Michael Rose

Session two: Translational research in adult NMDs

Translational research beyond the laboratory

Michael Rose - King's College, London

The emergence of translational research arose from the recognition that basic science research often seemed far removed from the goal of finding effective treatment that could be used in medical practice to improve meaningful health outcomes. Thus far most of the effort has been in the development of therapeutic products suitable for clinical trials. However this on its own will not achieve the goal. In many muscle diseases a large amount of groundwork needed to be ready for effective clinical trials. Even after treatment is found to be efficacious further work is required to gauge its effectiveness and ensure that such treatment becomes part of standard care. Additional studies may be required to appreciate the impact of interventions over a longer period in terms of their resource implications and their effects on public health and society. To date work on the laboratory phase of translational research has attracted far more effort and 90% of the funding while the work required for subsequent phases has been under-appreciated and underfunded. Much of the translational research beyond the laboratory requires widespread collaboration amongst a range of stakeholders on a scale and scope yet to be achieved. The tasks required in the translational pathway beyond the laboratory may take some years and until these are pursued they will be a major barrier to success.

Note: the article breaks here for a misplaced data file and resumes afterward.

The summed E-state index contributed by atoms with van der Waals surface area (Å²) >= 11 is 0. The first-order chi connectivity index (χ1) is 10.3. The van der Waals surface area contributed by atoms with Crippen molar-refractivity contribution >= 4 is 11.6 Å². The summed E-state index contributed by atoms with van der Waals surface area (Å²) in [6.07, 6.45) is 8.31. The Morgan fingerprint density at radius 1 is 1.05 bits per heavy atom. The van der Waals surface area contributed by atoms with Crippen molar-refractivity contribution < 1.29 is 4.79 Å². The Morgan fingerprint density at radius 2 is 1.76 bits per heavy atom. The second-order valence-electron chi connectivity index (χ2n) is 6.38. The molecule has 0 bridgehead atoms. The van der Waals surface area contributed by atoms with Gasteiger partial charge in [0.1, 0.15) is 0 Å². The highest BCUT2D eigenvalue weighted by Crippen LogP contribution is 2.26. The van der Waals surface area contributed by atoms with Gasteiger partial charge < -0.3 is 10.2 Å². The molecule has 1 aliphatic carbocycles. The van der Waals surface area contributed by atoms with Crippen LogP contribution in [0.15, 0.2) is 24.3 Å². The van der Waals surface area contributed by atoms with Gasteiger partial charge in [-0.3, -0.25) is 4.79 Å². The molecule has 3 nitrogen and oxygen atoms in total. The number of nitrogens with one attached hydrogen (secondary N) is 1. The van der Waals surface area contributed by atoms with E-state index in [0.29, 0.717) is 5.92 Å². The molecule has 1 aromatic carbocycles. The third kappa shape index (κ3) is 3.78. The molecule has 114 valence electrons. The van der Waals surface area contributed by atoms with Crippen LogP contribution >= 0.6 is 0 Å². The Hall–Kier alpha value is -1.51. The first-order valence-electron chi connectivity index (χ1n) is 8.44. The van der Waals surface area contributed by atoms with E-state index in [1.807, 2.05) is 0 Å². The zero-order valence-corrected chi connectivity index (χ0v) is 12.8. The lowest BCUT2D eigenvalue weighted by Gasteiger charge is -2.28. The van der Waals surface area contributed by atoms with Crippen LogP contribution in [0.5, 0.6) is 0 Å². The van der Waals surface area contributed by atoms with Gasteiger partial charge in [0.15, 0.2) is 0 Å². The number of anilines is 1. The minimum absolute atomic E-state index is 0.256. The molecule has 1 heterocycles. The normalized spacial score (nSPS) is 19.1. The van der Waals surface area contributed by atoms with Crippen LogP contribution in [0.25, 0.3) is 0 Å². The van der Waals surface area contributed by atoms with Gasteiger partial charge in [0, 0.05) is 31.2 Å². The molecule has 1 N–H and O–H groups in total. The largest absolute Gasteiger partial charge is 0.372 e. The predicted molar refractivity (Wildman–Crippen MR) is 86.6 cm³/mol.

Michael Rose

26 Oct 2011